trees are destroyed, ring necked gulls will move in and the island will be lost.
Left unchecked, Lazy Lady risks complete defoliation within the next
3-5 years. Efforts are being made to contact the landowner for permission to discourage nesting next year. We will support these efforts in any way we can
and update you when we have more information on this situation.
Glyphosate: Increasing phosphorus runoff and toxic too?
SAAWA has been looking at work done on the effects of the broad-spectrum herbicide glyphosate and the damage its increasing use may have created in our watershed. Sold under the name Roundup, but also used in other herbicide formulations, farmers and property owners use glyphosate for weed control. Concerns are being raised not only regarding the toxic potential of this substance, but also regarding the effect that surfactants in the glyphosate solutions have on speeding delivery of phosphorus and other nutrients into the lake. Studies are being done around Lake Erie which seem to connect the use of glyphosate to a dramatic increase in nutrient runoff. In our area, densely planted with corn, this is a great concern. We believe this is a subject that has been largely ignored, despite widespread use in our watershed, and the Board is working to bring attention to what is potentially a huge problem in our area.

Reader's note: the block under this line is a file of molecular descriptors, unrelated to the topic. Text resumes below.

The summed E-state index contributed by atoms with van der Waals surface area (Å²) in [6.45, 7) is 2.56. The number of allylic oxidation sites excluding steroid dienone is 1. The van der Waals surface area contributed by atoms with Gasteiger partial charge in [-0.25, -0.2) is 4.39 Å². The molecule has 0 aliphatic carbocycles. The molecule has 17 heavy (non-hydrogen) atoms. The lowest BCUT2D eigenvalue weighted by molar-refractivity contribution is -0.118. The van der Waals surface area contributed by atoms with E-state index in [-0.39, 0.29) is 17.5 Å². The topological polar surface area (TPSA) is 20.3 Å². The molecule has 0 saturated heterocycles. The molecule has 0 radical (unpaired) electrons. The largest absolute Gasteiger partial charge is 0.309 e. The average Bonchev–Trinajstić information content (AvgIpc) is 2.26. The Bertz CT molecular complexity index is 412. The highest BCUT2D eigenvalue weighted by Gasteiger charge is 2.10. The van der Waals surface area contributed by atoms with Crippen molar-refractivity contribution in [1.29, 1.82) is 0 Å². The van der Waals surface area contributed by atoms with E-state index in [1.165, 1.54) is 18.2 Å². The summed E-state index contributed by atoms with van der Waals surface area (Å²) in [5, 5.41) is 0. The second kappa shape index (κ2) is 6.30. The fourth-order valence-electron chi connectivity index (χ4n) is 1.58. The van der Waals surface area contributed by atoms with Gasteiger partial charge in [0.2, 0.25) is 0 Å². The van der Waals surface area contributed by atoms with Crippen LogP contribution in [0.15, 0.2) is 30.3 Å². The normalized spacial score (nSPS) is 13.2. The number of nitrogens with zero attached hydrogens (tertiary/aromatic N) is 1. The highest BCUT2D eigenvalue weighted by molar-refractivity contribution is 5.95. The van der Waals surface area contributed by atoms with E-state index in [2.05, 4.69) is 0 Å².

Food for Thought... Rethinking Agriculture in Vermont
Regeneration Vermont has been promoting an idea that agriculture in Vermont needs to change -- for the benefit of farmers, consumers and the environment. SAAWA has been raising this issue for some time now. We are not anti-farm. We want to see farms continue to thrive in Vermont. There are many farmers spendiing money and effort trying to do the right thing, but the rise of CAFO and monocropped corn in our area has certainly not been compatible with clean water. We see it daily. Not only does not seem profitable for the farmers, it requires increased pesticide use, contributes to runoff and phosphorus load. This is a discussion that needs to be had and we believe Vermont can do better.
Vermont agriculture exists in what seems to be two parallel universes, one in our minds and the other in reality. When people are asked to think about or imagine Vermont farming, they’ll inevitably mention grass and pastures and grazing cows, all with a perfect blue sky and just the right puffy clouds. It’s a well-marketed image, and comes attached to flavors like Cherry Garcia and slogans like “farmer owned.”
But the reality is much different. Because a vast majority of Vermont’s agriculture – more than 70 percent — is all about commodity-driven, nonorganic dairy production, where GMO crops dominate, cows are on concrete, gorged and fully dosed with an array of pharmaceuticals, fields are bathed in toxic pesticides, and our waterways are declared impaired as a result of the nitrogen and phosphorus-rich farm runoff.
SAAWA is focused on real, in-lake cleanup measures, as well as pressing for better land-use practices in the watershed. We are currently exploring the addition of a shoreline conveyor to make weed harvesting more efficient, methods of transporting weeds farther from the watershed, and better ways to combat blue-green algae which recent studies increasingly show may be a serious health hazard.